Just a few months after Uniregistry bought out Donuts to win .shopping, Donuts has bought the pre-launch gTLD back.
Donuts has also bought live gTLD .jetzt from a Swedish company.
The .shopping deal is a weird one.
Uniregistry and Donuts were the only two applicants for .shopping, until Uniregistry paid Donuts to withdraw its application back in January.
Uniregistry went on to sign its ICANN Registry Agreement in March, but less than a month later, April 27, transferred the contract to Donuts.
.shopping had been entangled in the .shop contention set, which was eventually resolved when GMO Registry paid $41.5 million at ICANN auction.
Despite the unusual circumstances, Uniregistry CEO Frank Schilling said today it was just the simple sale of a string. Donuts declined to comment. Neither revealed a price.
The second Donuts acquisition, closed April 26, was of .jetzt, which was applied for, delegated to and managed by New TLD Company AB of Sweden.
That gTLD, which is German for “.now”, has been in general availability for almost two years but has only 5,600 names in its zone file.
Donuts declined to comment, but it seems to me we’re looking at a failing gTLD looking for a white knight in this instance.
Radix has become the second major gTLD registry to announce a content policing deal with the movie industry.
It today said it has signed an agreement with the Motion Picture Association of America similar to the one Donuts announced in February.
Like Donuts, Radix will treat the MPAA as a “trusted notifier” for the purposes of taking down “large-scale pirate websites”.
Radix said the deal “imposes strict standards for such referrals, including that they be accompanied by evidence of clear and pervasive copyright infringement, and a representation that the MPAA has first attempted to contact the registrar and hosting provider for resolution.”
Donuts described its notifier program in this document (pdf). Radix said its arrangement is “similar”.
The Donuts-MPAA deal proved somewhat controversial.
The Electronic Frontier Foundation invoked the slippery slope argument, saying of it:
The danger in agreements like this is that they could become a blanket policy that Internet users cannot avoid. If what’s past is prologue, expect to see MPAA and other groups of powerful media companies touting the Donuts agreement as a new norm, and using it to push ICANN and governments towards making all domain name registries disable access to an entire website on a mere accusation of infringement.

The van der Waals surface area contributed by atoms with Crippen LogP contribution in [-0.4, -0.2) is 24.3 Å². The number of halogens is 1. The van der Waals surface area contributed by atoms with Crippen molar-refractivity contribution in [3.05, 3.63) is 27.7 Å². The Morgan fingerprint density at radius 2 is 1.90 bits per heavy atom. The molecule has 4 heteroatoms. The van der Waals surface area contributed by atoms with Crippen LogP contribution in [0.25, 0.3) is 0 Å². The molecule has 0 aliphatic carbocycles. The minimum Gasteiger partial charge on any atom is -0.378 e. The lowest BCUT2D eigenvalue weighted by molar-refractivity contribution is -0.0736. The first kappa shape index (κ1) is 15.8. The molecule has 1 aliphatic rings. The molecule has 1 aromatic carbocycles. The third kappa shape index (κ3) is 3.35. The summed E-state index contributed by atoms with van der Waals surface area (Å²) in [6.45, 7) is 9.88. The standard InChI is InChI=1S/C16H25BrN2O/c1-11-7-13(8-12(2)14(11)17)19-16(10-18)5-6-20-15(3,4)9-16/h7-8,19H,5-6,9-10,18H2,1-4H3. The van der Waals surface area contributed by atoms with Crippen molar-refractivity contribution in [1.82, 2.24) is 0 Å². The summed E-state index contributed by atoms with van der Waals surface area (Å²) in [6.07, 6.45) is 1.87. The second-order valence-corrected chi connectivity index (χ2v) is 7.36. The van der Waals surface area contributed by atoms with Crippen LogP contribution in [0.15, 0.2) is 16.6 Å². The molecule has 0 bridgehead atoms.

The EFF said these kinds of deals could ultimately lead to legal freedom of speech being curtailed online.
We’re not quite there yet — right now we have two gTLD registries (albeit covering over 200 gTLDs) and one trusted notifier — but I expect more similar deals in future, branching out into different industries such as music and pharamaceuticals.
The deals stem in part from the Domain Name Association’s Healthy Domains Initiative, which aims to avoid ICANN/government regulation by creating voluntary best practices for the industry.
The advantage of a voluntary arrangement is that there’s no risk of a terminal sanction — such as losing your registry contract — if you fail to live up to its terms.
Radix’s portfolio includes .website, .space, .online and .tech. It’s also a .music and .web applicant.
WordPress.com owner Automattic has outed itself as the bankroll behind the winner of the .blog auction and the new owner of the forthcoming new gTLD.
Founder Matt Mullenweg also revealed that the company paid around $19 million for the domain at private auction in February 2015, about $1 million more than the amount DI estimated at the time.